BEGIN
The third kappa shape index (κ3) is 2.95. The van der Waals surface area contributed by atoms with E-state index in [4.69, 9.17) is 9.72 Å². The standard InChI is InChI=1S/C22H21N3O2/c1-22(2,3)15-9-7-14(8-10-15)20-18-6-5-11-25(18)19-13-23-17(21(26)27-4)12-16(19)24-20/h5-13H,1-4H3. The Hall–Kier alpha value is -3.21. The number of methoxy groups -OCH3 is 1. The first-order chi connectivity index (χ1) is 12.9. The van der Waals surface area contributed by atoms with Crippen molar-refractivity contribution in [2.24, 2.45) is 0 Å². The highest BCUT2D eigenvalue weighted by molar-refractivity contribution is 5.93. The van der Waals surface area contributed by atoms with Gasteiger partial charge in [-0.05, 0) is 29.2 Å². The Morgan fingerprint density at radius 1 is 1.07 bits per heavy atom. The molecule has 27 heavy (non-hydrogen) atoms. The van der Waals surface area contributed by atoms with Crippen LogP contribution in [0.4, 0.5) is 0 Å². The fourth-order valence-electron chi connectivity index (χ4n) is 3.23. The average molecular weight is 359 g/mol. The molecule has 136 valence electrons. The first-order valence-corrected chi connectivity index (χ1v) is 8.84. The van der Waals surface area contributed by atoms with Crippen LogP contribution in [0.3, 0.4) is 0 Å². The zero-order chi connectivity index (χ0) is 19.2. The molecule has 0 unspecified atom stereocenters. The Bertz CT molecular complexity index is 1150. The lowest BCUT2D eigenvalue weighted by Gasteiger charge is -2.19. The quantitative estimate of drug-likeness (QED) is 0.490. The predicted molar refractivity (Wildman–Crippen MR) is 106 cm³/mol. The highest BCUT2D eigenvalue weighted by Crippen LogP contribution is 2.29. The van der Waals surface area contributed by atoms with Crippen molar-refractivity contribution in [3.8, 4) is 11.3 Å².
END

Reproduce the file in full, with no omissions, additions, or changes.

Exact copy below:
The third kappa shape index (κ3) is 2.95. The van der Waals surface area contributed by atoms with E-state index in [4.69, 9.17) is 9.72 Å². The standard InChI is InChI=1S/C22H21N3O2/c1-22(2,3)15-9-7-14(8-10-15)20-18-6-5-11-25(18)19-13-23-17(21(26)27-4)12-16(19)24-20/h5-13H,1-4H3. The Hall–Kier alpha value is -3.21. The number of methoxy groups -OCH3 is 1. The first-order chi connectivity index (χ1) is 12.9. The van der Waals surface area contributed by atoms with Crippen molar-refractivity contribution in [2.24, 2.45) is 0 Å². The highest BCUT2D eigenvalue weighted by molar-refractivity contribution is 5.93. The van der Waals surface area contributed by atoms with Gasteiger partial charge in [-0.05, 0) is 29.2 Å². The Morgan fingerprint density at radius 1 is 1.07 bits per heavy atom. The molecule has 27 heavy (non-hydrogen) atoms. The van der Waals surface area contributed by atoms with Crippen LogP contribution in [0.4, 0.5) is 0 Å². The fourth-order valence-electron chi connectivity index (χ4n) is 3.23. The average molecular weight is 359 g/mol. The molecule has 136 valence electrons. The first-order valence-corrected chi connectivity index (χ1v) is 8.84. The van der Waals surface area contributed by atoms with Crippen LogP contribution in [0.3, 0.4) is 0 Å². The zero-order chi connectivity index (χ0) is 19.2. The molecule has 0 unspecified atom stereocenters. The Bertz CT molecular complexity index is 1150. The lowest BCUT2D eigenvalue weighted by Gasteiger charge is -2.19. The quantitative estimate of drug-likeness (QED) is 0.490. The predicted molar refractivity (Wildman–Crippen MR) is 106 cm³/mol. The highest BCUT2D eigenvalue weighted by Crippen LogP contribution is 2.29. The van der Waals surface area contributed by atoms with Crippen molar-refractivity contribution in [3.8, 4) is 11.3 Å².